So, I'm not doing a full book review here, but I want to address this question of spreading religion "by the sword", which Sand shows actually has happened in Judaism as well. One might argue that with the secular religion of nationalism (in Israel's case Zionism, but one might apply similar arguments to any virulently nationalistic society) having in many ways replaced traditional religion, perhaps Israel is still engaged in this with its wars aimed at getting neighboring countries/societies to accept ethnic nationalism (with all its inherent racism) as an acceptable basis for regional states despite the fact that the era of such has long since passed in most even moderately successful and stable countries of the world. However, that's far too esoteric and problematic a debate to get into here, and instead what Sand shows is that there are direct examples of spreading Judaism by the sword in the "traditional" manner. Nor are we speaking of the Biblical accounts of Joshua's destruction and occupation of Canaan by the Hebrews (which Sand in any case doubts ever happened based on his reading of the archaeological and textual history). That would perhaps be something more comparable to the Crusades and less to the Reconquista. Rather, we're speaking of the era of the Hasmonean Judean kingdom.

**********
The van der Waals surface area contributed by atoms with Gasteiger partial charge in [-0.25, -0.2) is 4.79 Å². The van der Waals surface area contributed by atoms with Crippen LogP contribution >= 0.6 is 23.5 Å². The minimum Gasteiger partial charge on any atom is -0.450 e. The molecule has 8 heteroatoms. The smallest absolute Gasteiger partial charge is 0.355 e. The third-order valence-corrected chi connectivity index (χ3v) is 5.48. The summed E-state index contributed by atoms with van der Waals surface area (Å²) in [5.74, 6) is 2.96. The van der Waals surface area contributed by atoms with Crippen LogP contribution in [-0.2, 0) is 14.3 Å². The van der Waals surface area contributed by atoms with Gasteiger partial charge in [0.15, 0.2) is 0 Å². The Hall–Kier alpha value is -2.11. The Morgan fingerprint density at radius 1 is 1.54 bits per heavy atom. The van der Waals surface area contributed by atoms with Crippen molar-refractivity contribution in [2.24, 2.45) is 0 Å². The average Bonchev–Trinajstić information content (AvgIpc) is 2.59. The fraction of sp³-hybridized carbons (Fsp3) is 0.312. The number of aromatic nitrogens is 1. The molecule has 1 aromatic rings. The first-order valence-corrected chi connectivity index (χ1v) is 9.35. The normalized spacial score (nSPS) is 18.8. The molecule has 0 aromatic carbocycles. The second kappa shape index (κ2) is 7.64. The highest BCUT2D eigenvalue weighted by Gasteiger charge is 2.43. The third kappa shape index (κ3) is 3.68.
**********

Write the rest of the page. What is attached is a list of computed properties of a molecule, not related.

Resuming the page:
Sand goes into a discussion of the mixture of Hellenistic and monotheistic influences in the era, arguing that the two were much more symbiotic and not nearly as antagonistic towards each other as Zionist historiography has since tried to claim. That in turn leads him to a discussion of (1) how the era marked a major growth in the numbers of Jewish converts throughout the eastern mediterranean, far outnumbering the inhabitants of Judea and any diaspora communities of Judeans, and (2) how spreading the size of the Hasmonean realm involved conquering and forcibly converting neighboring kingdoms to their beliefs.